Ciara Kenny

The Irish Times forum by and for Irish citizens living overseas,

Down Under: a darker side of surf and sunshine

Underneath its sunny facade, Australia has serious problems with drugs and gangs, writes Philip Lynch

Tue, Jun 18, 2013, 00:01


Philip Lynch

Ireland’s ongoing gangland feud makes for grim reading from far away here in Australia. Working class lads killing each other makes for a depressing spectacle. The economic downturn isn’t particularly edifying either but all things considered, Australia has no right to feel superior to Ireland by any stretch of the imagination.

Australia hasn’t been immune from such so called gangland killings or dark deeds. Yes, Australia with its alleged egalitarian society, healthy economy, and mining boom, bountiful sunshine and vast sandy beaches has a dark side that occasionally raises its ugly head with a vengeance.

In the 1990s, seven young backpackers were abducted and murdered in a state forest in New South Wales by Ivan Milat, one of Australia’s most notorious serial killers. Milat is also believed to have murdered several others whose remains have never been recovered. What was particularly scary about Milat’s killing spree was his ability to abduct and murder several couples. And in 2000, 15 backpackers tragically died in a Queensland hostel fire that was deliberately lit by a disgruntled drifter.

During Melbourne’s most recent gangland war which “ended” in 2010, with the bludgeoning to death in prison of one of the key protagonists, 29 men and a woman were murdered over a fifteen year period. Some of the killings – all of them in cold blood – were perpetrated in full view of traumatised minors and unsuspecting bystanders. Most notoriously were those of two young men who were gunned down at an Auskick (footy) clinic in suburban Melbourne one Saturday morning in the presence of several young children.

This vicious gangland feud went on to assume near fictionalised status; spawning a successful TV mini-series, which appropriated and exploited the lives of the key players. One wonders of course how those bereaved by the gangland killings felt about the fictionalised accounts of their loved one’s lives and how do they regarded the cocktail of glamour, sex and double dealing that aired on our TV screens.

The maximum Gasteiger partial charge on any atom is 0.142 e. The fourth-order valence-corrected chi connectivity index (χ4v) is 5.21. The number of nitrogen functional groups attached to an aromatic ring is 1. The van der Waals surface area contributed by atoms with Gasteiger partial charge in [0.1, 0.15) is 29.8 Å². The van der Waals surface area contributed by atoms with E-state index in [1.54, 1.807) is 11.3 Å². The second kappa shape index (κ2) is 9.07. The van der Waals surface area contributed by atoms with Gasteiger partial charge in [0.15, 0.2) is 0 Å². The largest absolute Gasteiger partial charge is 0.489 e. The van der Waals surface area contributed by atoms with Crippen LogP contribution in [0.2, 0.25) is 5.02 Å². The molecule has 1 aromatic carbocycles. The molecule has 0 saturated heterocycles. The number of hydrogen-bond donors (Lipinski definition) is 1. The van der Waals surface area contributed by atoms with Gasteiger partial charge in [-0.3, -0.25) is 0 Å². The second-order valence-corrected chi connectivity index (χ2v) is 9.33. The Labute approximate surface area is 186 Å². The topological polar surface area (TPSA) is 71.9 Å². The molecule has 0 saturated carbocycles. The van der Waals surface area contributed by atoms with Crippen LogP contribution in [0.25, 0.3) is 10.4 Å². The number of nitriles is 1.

At the height of the gangland killings in Melbourne, many of the protagonists could be seen sitting at cafes, clad in black leather jackets and wearing dark sunglasses; victims all of their own fantasises. The consequences for many of the surviving gangland participants has been wasted lives, premature deaths or lengthy jail terms; and in the wake of their tragic trail of destruction – grieving spouses, parents, siblings and children.

According to the Australian Institute of Health and Welfare, as a nation we continue to have, per capita, one of the highest rates of illicit drug use, specifically ecstasy and amphetamines, in the developed world. It would seem that Australians’ insatiable demand for amphetamines and so called “party” drugs fuelled the growth of illicit drug labs and the vicious turf war that ensued over the spoils.

There is some truth in the stereotypes of many Australians loving their sport, the beach and outdoor lifestyle and a beer or two. Aussie Rules football, rugby and cricket are popular with many sports fans. The current Lions Tour is generating much anticipation right around Australia. The looming likelihood of our cricket team failing to wrench the Ashes from the Poms is already causing some cricket diehards to lose sleep. But so too, it seems, we are continuing to enjoy our illicit drugs and we remain unperturbed about the insidious collateral damage incurred by so many along the way.

Australia’s early settlers and pardoned convicts relied heavily on rum to ease the pain of their travails in what was a harsh unforgiving environment. But it also shouldn’t be forgotten that the indigenous people of this continent suffered greatly and came close to being annihilated from the days of colonisation. In the 200 or so years since the bloody birth of White Australia, perhaps we haven’t journeyed all that far after all.

Beneath our abundant sunshine, our fair go and she’ll be right mate rhetoric, our dark side lurks close to the surface.

But for all that, Australia still has a lot to offer any would-be backpacker or traveller. From Melbourne to Sydney to Darwin the scope and breadth of the scenery and space is breathtaking. Venture into the heart of this continent and you’ll witness sights that’ll linger in your memory forever.

The Irish are highly regarded in Australia. Over the three decades that I’ve lived here, I’ve never encountered any prejudice or ill-will. Perhaps this is because so many Australians are keen to lay claim to some sort of Irish heritage. And some even argue that the Aussie disdain for those in authority is directly attributable to this Irish influence, though I’m not so sure our unfairly demonised and besieged prime minister is particularly grateful about this attribute.

Philipis a regular contributor to Generation Emigration. Read previous pieces by him about his thoughts on returning to Ireland, visiting Belfast after a long time away, his relationship with his ageing parents, about his dwindling connection to Ireland, the complications of leaving and staying away, and his memory of the day he left Ireland in 1983.